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Calling Attention to Rare Tumors in Children - Shanghai Institute of Bone Cancer's Published Series Articles in Lancet


On February 15th, International Children's Cancer Day, a bone tumor rehabilitation patient and Director Hua Yingqi of the Shanghai Institute of Bone Cancer jointly wrote an article in The Lancet Children & Adolescent Health, urging the world to pay attention to rare childhood tumors.

Siyuan reviewed the difficult and tortuous treatment process after suffering from osteosarcoma at the age of 8. She was fortunate to have been cured, but more importantly, as a personal experience, she expressed deep concerns about the global medical status of patients with the same disease and rare tumors in children. The author elaborates on the difficulties in obtaining accurate diagnosis of this type of disease, the economic difficulties, the fear of affected families, the burden of losing physical disabilities, and the lengthy rehabilitation process. Her experience is a microcosm of millions of rare tumor patients in children, and she is undoubtedly lucky. According to the long-term observation of a bone oncology department in Shanghai, missed diagnosis, misdiagnosis, delayed diagnosis, economic burden, and lack of new drugs are almost daily challenges that patients and doctors face. According to Director Hua Yingqi's recollection of his experience during his studies in the United States, there have also been many cases of missed diagnosis and misdiagnosis, as bone tumors are more likely to occur in impoverished and disadvantaged groups with lower socio-economic status.

Nowadays, the former patient has transformed into a doctoral student in the field of biomedical engineering. Her cane not only supports her recovery journey, but also serves as a guiding light for her to move towards new fields. For the past decade or so, she has persisted in using cartoon crutches to draw greeting card signatures, conveying her love and dedication to biomedical engineering, while also inspiring other patients to bravely move forward. Although illness is painful, it also teaches us courage, resilience, and never give up, making us cherish every moment of life more and use our own strength to warm and help others


Osteosarcoma and other malignant bone tumors often occur in children and adolescents. As rare tumor, although the incidence rate is relatively low, once it occur, it will bring heavy physical and mental burden and endless pain to children and their families. It is not only a challenge in the medical field, but also a problem that all sectors of society need to face together and cannot be ignored.


However, for a long time, this type of disease has not received sufficient attention from the medical community and society. In the past half century, there have been almost no new drugs introduced, and there are only a few pharmaceutical companies willing to invest in research and development. As a rare tumor in children, research funding is also very insufficient. Due to insufficient attention, the diagnosis and treatment of this type of disease have led to many detours and higher costs for patients and families compared to other common diseases. According to international statistical data, the misdiagnosis rate of malignant tumors in children's bone and soft tissue is as high as 53% -72%, with an average delayed diagnosis of 3-6 months. Developing countries are much higher than developed countries.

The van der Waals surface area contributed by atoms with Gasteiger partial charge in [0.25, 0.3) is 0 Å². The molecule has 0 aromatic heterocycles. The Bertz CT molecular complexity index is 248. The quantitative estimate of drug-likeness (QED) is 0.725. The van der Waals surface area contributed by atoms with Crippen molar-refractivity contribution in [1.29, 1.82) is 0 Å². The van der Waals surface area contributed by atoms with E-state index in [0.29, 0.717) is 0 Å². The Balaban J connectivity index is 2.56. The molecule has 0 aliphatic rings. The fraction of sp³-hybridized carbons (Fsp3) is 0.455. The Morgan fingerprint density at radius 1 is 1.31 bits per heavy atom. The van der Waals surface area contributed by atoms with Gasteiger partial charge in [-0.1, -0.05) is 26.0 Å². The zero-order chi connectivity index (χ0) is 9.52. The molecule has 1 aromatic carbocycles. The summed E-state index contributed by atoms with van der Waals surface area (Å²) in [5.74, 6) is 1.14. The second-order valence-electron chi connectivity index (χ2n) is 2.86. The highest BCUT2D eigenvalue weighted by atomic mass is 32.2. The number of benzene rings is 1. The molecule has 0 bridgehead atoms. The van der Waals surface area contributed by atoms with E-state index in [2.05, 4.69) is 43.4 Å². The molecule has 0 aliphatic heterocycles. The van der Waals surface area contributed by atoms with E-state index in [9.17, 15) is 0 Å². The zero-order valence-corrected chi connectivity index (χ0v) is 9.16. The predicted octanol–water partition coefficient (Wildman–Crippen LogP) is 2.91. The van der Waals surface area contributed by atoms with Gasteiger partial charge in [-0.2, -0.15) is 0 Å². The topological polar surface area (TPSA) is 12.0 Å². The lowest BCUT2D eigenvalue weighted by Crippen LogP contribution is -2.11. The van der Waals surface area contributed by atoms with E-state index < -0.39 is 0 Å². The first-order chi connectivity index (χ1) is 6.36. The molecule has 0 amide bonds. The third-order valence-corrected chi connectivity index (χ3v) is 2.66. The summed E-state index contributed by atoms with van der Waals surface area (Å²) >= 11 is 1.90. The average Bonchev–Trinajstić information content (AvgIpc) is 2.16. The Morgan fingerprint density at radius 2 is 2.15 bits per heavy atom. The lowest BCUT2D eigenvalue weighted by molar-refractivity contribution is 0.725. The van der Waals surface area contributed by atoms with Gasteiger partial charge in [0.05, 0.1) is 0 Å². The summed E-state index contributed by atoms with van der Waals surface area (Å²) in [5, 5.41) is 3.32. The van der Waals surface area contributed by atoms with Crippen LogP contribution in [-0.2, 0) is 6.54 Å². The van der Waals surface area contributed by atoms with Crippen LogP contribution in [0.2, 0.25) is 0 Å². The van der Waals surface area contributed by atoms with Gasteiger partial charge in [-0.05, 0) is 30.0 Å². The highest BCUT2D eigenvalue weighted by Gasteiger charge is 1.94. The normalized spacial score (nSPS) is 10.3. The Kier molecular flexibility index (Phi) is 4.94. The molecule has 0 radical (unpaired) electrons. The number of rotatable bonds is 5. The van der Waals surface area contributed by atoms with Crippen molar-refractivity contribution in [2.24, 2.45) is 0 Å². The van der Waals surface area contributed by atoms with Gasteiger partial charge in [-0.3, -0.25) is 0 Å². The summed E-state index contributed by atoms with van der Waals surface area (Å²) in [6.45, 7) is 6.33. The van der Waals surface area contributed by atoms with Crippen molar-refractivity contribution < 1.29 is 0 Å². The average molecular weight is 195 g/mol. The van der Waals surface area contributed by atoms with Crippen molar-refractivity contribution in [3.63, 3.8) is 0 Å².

On International Children's Cancer Day, the global influence of The Lancet magazine emphasizes the importance of rare tumors in children and calls for global attention in this field, which has significant social significance.


The Department of Orthopedics and Oncology at the Shanghai General Hospital is not only committed to improving the diagnosis and treatment level of bone tumors, but also pays attention to the popularization and education of medical knowledge. For a long time, it has been calling for attention and support from all sectors of society for bone tumor diseases. In 2018, it collaborated with Shanghai TV to produce a documentary called "In The World: Fireworks", which brought osteosarcoma, a little-known childhood tumor, into the public eye. The Shanghai Institute of Bone Tumors cooperates with biopharmaceutical enterprises in Shanghai and across the country to actively promote the transformation and treatment of pediatric bone tumors with new drugs and instruments. At the same time, under the continuous call of experts in the field of bone oncology in China, in September 2023, the country officially included diseases such as osteosarcoma and giant cell tumor in the second batch of rare diseases in the national list, and future policies will be beneficial for the treatment of patients.


According to the literature review in this article, about 50% of affected families will encounter economic difficulties, and the actual proportion is much higher than this. Therefore, in 2014, the Bone Cancer Department in Shanghai General Hospital established the Gongji Youth Bone Cancer Public Welfare Fund with the Shanghai Soong Ching ling Foundation, dedicated to supporting impoverished young bone cancer patients. So far, the fund has successfully raised over one million yuan in donations, supporting more than 50 children with bone tumors and providing valuable support for their treatment and rehabilitation.

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